Godzilla's breakout is stuff made for movies

October 20, 2003|By Laura Vecsey

NEW YORK - When Hideki Matsui made his decision to leave Japan to play baseball in America, he worried people would lose their love for him because of his selfishness.

Japanese baseball had already lost Ichiro, a hit-machine outfielder who wielded his deft bat with the artistry of a tennis racket, diminishing the star quotient in the Japan League. It was a mixed blessing for fans who take pride in Japanese stars good enough to be stars in Major League Baseball but la ment the talent drain. Now the second-best position player, Matsui, was on his way across the Pacific to the Yankees.

As he announced his decision, Matsui asked his Tokyo Yomiuri Giants owners to understand and the baseball-obsessed people of his country to forgive him.

"I hope people don't think I'm a traitor." Matsui said.

Well, now what will they think?

"This is big. Huge. Every newspaper in the country will have his picture on the front page." said Hiroshi Kand of Kyodo News, one of dozens of Japanese media at Yankee Stadium last night where history was made.

With the three-run homer he drilled over the center-field wall in the first inning, Matsui became the first Japanese player to hit a home run in a World Series.

Move over, Mickey Mantle. There's a new twist on Yankee postseason power. Yankee fans in the frigid ballpark for Game 2 certainly reveled in it -beckoning Matsui for a curtain call after pushing the Yankees to a 3-0 lead en route to routing the Florida Marlins and evening the Series.

Back home, the celebration was inconceivably louder.

"It [was] Monday already in Japan. It [was] 10 o"clock in the morning in Japan." Kand said, looking at his watch. "Everyone is watching TV at their office. Everyone will be going crazy."

Godzilla has his power stroke back.

Some people may be pleasantly surprised to see the left- handed Matsui serving as a crusher of long balls this October, but just because America has not seen Matsui pumping balls over the fence in his so-called rookie season doesn't mean this is foreign territory.

In the 2000 Japan Series, the Giants faced the Fukuoka Daiei Hawks. It was a dream match-up: Yomiuri, managed by Shigeo 'Mr. Giants' Nagashima against the Hawks, led by Japan's (and the world's) career home run king, Sadaharu Oh. Matsui, who led the Japan league with 42 homers, drove in 108 and hit .316 that year in 2000, hit three home runs in that Japan Series.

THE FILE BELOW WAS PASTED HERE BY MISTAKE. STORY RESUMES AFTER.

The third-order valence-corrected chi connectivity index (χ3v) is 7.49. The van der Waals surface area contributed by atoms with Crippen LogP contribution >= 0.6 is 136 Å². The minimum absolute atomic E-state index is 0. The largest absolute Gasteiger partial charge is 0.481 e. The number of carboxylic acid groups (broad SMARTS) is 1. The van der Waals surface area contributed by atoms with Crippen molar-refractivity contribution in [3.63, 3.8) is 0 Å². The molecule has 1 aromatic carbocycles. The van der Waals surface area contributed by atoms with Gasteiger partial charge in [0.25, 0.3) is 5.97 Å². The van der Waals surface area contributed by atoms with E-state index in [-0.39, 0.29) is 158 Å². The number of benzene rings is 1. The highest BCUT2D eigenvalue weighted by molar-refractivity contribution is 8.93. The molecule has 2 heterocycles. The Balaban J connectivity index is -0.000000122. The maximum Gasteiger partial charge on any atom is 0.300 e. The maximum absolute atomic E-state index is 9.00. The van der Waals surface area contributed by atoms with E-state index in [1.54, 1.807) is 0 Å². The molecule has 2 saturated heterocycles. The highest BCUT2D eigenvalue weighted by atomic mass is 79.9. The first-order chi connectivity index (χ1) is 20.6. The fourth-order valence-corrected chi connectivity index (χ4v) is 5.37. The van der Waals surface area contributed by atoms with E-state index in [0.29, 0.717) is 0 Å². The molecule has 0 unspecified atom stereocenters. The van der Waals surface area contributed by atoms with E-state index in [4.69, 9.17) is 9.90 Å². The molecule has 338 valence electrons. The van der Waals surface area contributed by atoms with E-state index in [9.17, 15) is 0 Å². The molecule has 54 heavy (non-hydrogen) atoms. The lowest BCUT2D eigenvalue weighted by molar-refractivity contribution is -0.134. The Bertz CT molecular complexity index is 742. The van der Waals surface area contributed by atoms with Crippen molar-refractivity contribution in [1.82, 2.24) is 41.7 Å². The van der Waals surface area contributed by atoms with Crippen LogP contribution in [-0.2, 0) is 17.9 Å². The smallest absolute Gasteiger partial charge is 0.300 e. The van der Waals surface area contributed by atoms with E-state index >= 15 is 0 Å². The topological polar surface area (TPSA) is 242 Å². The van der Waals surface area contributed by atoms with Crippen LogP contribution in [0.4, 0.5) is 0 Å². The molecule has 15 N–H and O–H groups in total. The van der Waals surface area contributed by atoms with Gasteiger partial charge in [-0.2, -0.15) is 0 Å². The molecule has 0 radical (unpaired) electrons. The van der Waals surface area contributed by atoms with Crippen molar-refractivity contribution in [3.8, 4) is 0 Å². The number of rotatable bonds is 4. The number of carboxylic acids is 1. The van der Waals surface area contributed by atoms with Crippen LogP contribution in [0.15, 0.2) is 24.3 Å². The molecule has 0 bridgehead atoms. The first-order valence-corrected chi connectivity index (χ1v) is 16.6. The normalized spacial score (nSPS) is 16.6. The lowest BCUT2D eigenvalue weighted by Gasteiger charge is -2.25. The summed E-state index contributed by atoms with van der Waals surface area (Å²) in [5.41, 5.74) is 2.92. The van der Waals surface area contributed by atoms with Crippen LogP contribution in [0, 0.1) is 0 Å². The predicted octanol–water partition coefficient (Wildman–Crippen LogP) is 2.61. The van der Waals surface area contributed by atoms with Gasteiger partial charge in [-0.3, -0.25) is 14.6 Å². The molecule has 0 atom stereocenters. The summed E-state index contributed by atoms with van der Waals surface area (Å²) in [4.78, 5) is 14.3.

Matsui is Godzilla in Japan because of his home-run prow ess. Though the power did not immediately translate to the major leagues, Matsui was such a consummately professional hitter and fundamentally terrific defensive player and base runner, it hardly mattered. He has been a rock-solid asset to the Yankees.

"People will say he made a good decision. So did the Yankees." Kand said.

Oddly, Matsui's surge in the first inning did for the Yankee offense what none of the Yankees coaches or Hall of Fame consultants could do. Alfonso Soriano followed Matsui's homer with a two-run shot in the fourth, giving the Yankees a 6-0 lead - their largest lead this postseason since the 8-1 win over Minnesota in Game 4 of the AL Division Series.

Since then, the Yankees have been hurt by slumping designated hitter Jason Giambi and leadoff hitter Soriano. Both of them look lost in space: Giambi swinging like he's trying to dislocate his spine and Soriano clueless.

It had gotten so bad, particularly for Soriano, that Team Yankee had been working overtime, trying to coax some semblance of an offense out of its most dy namic and high-priced offensive stars and tinkering with idea of more lineup changes. It worked, temporarily, for Giambi when Joe Torre dropped him from cleanup to No. 7 in Game 7 of the ALCS and Game 1 of the World Series. It got two bases-empty shots out of Giambi, who was batting third for Game 2 and actually drove a double to the opposite field. Finally!

For Game 2, all hands were on deck for Soriano, whose talent is dynamic but whose failures are equally eye-popping.

"You look at what he does. He's got poor pitch selection and by now, it looks like he thinks the only way out of this thing is to get two hits everytime he takes a swing." said Yankee hitting coach Rick Down.

Even Reggie Jackson, the original Mr. October, made a point to speak with Soriano after Game 1, when he went 1-for-5 in Game 1 after batting .133 against the Red Sox, including four strikeouts in Game 7.

"I try to support him, say a few of the right things, keep the guy emotionally in there. If it was easy, we"d all be doing it. I'd still be playing." Jackson said.

Well, Jackson doesn't need to be playing for the Yankees. At least not last night. As a home-run hitter, Matsui was as big in Japan as Jackson was in the U.S., maybe more so. Matsui was well prepared to come in and take on some of the offensive load. That it took until a cold October night during base ball's prime time to show his stuff only makes it better.

Besides his legend as a power hitter, something else served Matsui well in his transition to the Yankees. The Giants are owned by Tsuneo Watanabe, an autocratic septuagenarian who Japanese baseball writers say is every bit George Steinbrenner's equal.

Of course, just as Watanabe never leveled a harsh word against the congenial country boy Matsui, the Boss will find it especially dishonorable now to utter a word about the $21 million he plunked down for Japan's premier power hitter.

Godzilla hits. Godzilla homers. Godzilla rules.

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